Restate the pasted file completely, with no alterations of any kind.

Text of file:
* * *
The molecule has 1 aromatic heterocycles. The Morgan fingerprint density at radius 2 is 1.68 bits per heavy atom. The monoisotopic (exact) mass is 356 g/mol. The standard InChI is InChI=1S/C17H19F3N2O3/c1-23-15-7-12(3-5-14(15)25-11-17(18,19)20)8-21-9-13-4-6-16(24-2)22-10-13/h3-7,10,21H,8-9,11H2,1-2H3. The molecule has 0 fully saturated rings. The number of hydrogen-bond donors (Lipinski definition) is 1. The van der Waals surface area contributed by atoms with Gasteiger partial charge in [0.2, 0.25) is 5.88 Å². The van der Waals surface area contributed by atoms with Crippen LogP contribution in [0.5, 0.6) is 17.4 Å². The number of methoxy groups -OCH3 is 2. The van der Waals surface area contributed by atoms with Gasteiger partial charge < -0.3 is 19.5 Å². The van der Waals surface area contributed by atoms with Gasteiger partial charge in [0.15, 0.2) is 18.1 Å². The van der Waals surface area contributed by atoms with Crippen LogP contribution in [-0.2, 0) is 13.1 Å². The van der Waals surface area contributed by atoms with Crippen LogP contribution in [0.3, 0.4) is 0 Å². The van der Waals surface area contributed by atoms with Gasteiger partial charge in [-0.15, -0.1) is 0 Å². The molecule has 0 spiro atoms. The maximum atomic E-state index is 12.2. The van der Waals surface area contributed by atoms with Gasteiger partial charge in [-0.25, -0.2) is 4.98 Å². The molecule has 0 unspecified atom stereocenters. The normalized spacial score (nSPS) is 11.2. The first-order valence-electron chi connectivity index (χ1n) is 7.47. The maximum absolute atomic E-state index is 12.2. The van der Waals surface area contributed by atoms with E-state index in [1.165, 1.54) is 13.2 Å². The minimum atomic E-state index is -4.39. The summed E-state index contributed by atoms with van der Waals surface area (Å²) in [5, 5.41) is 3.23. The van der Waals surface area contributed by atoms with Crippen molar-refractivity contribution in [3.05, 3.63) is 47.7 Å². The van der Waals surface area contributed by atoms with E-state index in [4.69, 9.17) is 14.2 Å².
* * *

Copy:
The molecule has 1 aromatic heterocycles. The Morgan fingerprint density at radius 2 is 1.68 bits per heavy atom. The monoisotopic (exact) mass is 356 g/mol. The standard InChI is InChI=1S/C17H19F3N2O3/c1-23-15-7-12(3-5-14(15)25-11-17(18,19)20)8-21-9-13-4-6-16(24-2)22-10-13/h3-7,10,21H,8-9,11H2,1-2H3. The molecule has 0 fully saturated rings. The number of hydrogen-bond donors (Lipinski definition) is 1. The van der Waals surface area contributed by atoms with Gasteiger partial charge in [0.2, 0.25) is 5.88 Å². The van der Waals surface area contributed by atoms with Crippen LogP contribution in [0.5, 0.6) is 17.4 Å². The number of methoxy groups -OCH3 is 2. The van der Waals surface area contributed by atoms with Gasteiger partial charge < -0.3 is 19.5 Å². The van der Waals surface area contributed by atoms with Gasteiger partial charge in [0.15, 0.2) is 18.1 Å². The van der Waals surface area contributed by atoms with Crippen LogP contribution in [-0.2, 0) is 13.1 Å². The van der Waals surface area contributed by atoms with Crippen LogP contribution in [0.3, 0.4) is 0 Å². The van der Waals surface area contributed by atoms with Gasteiger partial charge in [-0.15, -0.1) is 0 Å². The molecule has 0 spiro atoms. The maximum atomic E-state index is 12.2. The van der Waals surface area contributed by atoms with Gasteiger partial charge in [-0.25, -0.2) is 4.98 Å². The molecule has 0 unspecified atom stereocenters. The normalized spacial score (nSPS) is 11.2. The first-order valence-electron chi connectivity index (χ1n) is 7.47. The maximum absolute atomic E-state index is 12.2. The van der Waals surface area contributed by atoms with E-state index in [1.165, 1.54) is 13.2 Å². The minimum atomic E-state index is -4.39. The summed E-state index contributed by atoms with van der Waals surface area (Å²) in [5, 5.41) is 3.23. The van der Waals surface area contributed by atoms with Crippen molar-refractivity contribution in [3.05, 3.63) is 47.7 Å². The van der Waals surface area contributed by atoms with E-state index in [4.69, 9.17) is 14.2 Å².